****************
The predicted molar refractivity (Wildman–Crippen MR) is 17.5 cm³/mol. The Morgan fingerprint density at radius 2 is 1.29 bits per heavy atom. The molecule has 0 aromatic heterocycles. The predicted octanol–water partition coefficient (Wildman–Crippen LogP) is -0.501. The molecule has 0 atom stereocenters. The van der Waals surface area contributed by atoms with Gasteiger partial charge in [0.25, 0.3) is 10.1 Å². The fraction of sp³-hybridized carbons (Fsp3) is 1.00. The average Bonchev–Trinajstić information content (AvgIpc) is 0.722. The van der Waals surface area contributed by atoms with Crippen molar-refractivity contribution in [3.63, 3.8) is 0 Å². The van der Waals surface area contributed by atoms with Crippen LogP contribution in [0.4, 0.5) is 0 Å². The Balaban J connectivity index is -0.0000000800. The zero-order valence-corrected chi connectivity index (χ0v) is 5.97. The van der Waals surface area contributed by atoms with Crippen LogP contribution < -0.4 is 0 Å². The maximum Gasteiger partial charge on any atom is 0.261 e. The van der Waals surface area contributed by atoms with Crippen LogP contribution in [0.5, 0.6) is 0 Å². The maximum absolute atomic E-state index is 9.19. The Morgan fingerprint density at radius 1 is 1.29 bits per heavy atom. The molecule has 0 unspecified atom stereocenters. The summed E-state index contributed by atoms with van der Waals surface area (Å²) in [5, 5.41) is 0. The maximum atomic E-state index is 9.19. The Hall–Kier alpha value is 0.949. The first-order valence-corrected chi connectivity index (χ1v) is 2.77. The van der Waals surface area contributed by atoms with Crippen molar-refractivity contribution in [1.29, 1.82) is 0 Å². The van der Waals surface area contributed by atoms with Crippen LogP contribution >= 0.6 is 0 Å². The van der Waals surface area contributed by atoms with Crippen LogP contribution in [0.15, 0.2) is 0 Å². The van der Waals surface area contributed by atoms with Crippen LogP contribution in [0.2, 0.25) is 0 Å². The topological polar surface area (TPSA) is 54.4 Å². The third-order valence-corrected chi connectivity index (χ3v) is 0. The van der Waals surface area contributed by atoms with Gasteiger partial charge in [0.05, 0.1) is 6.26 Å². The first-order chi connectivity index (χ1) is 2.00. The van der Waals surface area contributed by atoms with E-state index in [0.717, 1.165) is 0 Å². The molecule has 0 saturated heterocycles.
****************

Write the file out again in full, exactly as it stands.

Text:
The predicted molar refractivity (Wildman–Crippen MR) is 17.5 cm³/mol. The Morgan fingerprint density at radius 2 is 1.29 bits per heavy atom. The molecule has 0 aromatic heterocycles. The predicted octanol–water partition coefficient (Wildman–Crippen LogP) is -0.501. The molecule has 0 atom stereocenters. The van der Waals surface area contributed by atoms with Gasteiger partial charge in [0.25, 0.3) is 10.1 Å². The fraction of sp³-hybridized carbons (Fsp3) is 1.00. The average Bonchev–Trinajstić information content (AvgIpc) is 0.722. The van der Waals surface area contributed by atoms with Crippen molar-refractivity contribution in [3.63, 3.8) is 0 Å². The van der Waals surface area contributed by atoms with Crippen LogP contribution in [0.4, 0.5) is 0 Å². The Balaban J connectivity index is -0.0000000800. The zero-order valence-corrected chi connectivity index (χ0v) is 5.97. The van der Waals surface area contributed by atoms with Crippen LogP contribution < -0.4 is 0 Å². The maximum Gasteiger partial charge on any atom is 0.261 e. The van der Waals surface area contributed by atoms with Crippen LogP contribution in [0.5, 0.6) is 0 Å². The maximum absolute atomic E-state index is 9.19. The Morgan fingerprint density at radius 1 is 1.29 bits per heavy atom. The molecule has 0 unspecified atom stereocenters. The summed E-state index contributed by atoms with van der Waals surface area (Å²) in [5, 5.41) is 0. The maximum atomic E-state index is 9.19. The Hall–Kier alpha value is 0.949. The first-order valence-corrected chi connectivity index (χ1v) is 2.77. The van der Waals surface area contributed by atoms with Crippen molar-refractivity contribution in [1.29, 1.82) is 0 Å². The van der Waals surface area contributed by atoms with Crippen LogP contribution >= 0.6 is 0 Å². The van der Waals surface area contributed by atoms with Crippen LogP contribution in [0.15, 0.2) is 0 Å². The van der Waals surface area contributed by atoms with Crippen LogP contribution in [0.2, 0.25) is 0 Å². The topological polar surface area (TPSA) is 54.4 Å². The third-order valence-corrected chi connectivity index (χ3v) is 0. The van der Waals surface area contributed by atoms with Gasteiger partial charge in [0.05, 0.1) is 6.26 Å². The first-order chi connectivity index (χ1) is 2.00. The van der Waals surface area contributed by atoms with E-state index in [0.717, 1.165) is 0 Å². The molecule has 0 saturated heterocycles.